Apple’s two biggest investors want them to do a little bit more to help curb what seems to be a growing issue with today’s youth. I might date myself a little here but back in my day, we played outside. When we played video games our friends actually had to, wait for it, come to our house and play. My curfew was, ‘your butt better be on this porch when those street lights come on’. We lived. We did things we weren’t supposed to, nothing horrible, but boxing with winter gloves probably isn’t the best idea. I digress.
JANA Partners LLC and the California State Teachers’ Retirement System (Apple’s two biggest investors) have written an open letter to Apple. In the letter, they cite some pretty damning evidence that kids need to get out and socialize. I don’t mean Facebook and Twitter. I mean outside. With actual people. If you want to read the entire open letter to Apple you can do so here, but here are a few points.
A study conducted recently by the Center on Media and Child Health and the University of Alberta found that 67% of the over 2,300 teachers surveyed observed that the number of students who are negatively distracted by digital technologies in the classroom is growing and 75% say students’ ability to focus on educational tasks has decreased. In the past 3 to 5 years since personal technologies have entered the classroom, 90% stated that the number of students with emotional challenges has increased and 86% said the number with social challenges has increased.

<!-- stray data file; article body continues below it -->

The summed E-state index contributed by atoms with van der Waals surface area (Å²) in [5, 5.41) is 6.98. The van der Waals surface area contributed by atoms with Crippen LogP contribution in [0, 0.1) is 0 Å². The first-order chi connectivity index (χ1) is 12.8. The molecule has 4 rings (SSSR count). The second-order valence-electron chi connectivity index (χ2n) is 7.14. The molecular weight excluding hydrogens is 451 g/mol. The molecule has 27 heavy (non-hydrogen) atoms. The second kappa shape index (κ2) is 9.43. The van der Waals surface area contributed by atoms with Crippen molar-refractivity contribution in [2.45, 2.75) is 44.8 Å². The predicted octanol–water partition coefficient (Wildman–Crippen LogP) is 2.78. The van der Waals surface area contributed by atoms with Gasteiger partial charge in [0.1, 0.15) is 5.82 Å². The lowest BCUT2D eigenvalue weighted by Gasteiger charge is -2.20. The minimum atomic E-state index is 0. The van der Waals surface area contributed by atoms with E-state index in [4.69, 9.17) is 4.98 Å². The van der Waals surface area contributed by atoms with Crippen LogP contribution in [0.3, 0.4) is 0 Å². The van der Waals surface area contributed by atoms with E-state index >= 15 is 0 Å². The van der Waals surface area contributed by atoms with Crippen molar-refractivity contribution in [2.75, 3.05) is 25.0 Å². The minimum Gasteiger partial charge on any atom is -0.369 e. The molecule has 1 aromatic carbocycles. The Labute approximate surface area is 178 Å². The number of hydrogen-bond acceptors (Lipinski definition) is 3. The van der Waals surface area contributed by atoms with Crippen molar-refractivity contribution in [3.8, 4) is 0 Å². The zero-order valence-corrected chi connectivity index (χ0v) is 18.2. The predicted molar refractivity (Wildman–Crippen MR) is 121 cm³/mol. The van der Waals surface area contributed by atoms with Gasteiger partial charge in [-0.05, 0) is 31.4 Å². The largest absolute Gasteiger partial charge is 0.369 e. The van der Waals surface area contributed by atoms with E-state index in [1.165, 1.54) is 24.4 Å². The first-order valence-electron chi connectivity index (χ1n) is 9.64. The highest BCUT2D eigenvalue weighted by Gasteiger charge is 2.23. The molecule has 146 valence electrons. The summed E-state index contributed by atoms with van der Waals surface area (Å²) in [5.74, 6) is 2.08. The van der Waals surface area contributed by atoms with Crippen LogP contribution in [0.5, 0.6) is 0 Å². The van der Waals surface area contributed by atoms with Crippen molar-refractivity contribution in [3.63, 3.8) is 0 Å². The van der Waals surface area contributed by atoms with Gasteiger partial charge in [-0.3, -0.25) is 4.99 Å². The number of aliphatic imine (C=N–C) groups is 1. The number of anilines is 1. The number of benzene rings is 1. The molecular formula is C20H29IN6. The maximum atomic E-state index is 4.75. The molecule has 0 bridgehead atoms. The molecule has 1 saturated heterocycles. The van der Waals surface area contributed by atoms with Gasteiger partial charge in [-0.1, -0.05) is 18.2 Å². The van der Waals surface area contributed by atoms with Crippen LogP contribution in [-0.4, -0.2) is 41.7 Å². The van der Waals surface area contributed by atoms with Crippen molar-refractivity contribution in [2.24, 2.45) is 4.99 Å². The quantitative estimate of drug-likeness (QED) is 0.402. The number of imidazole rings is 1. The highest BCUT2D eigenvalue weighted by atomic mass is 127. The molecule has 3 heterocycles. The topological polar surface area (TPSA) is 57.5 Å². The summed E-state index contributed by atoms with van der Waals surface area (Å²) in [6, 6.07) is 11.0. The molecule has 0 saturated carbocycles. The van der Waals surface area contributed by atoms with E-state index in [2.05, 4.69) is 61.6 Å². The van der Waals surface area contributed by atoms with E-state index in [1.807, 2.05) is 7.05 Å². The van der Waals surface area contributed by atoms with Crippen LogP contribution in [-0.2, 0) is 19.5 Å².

Professor Twenge’s research shows that U.S. teenagers who spend 3 hours a day or more on electronic devices are 35% more likely, and those who spend 5 hours or more are 71% more likely, to have a risk factor for suicide than those who spend less than 1 hour.
A study by UCLA researchers showed that after 5 days at a device-free outdoor camp, children performed far better on tests for empathy than a control group.
I know this isn’t conclusive by any means, but it does point out a need for our kids to unplug. I get it, I have a 7-year old that keeps begging me for an iPhone (ain’t gonna happen), but he does have an iPad. Yes, parents need to parent, but we can’t be there all the time right? Tools like Family Link from Google are invaluable. You can set your child’s screen time, see what apps they use most, and more, all from the convenience of your phone. When the time limit is up, their phone becomes just a phone, nothing else. Apple needs something more than the ‘Restrictions’ option in settings on the child’s device.
We’re busier than ever as parents, but we need to make sure our children are socializing in real life. Not just on Facebook. Do you think kids spend too much time on their electronic devices? What do you think can be done to help? Let us know in the comments.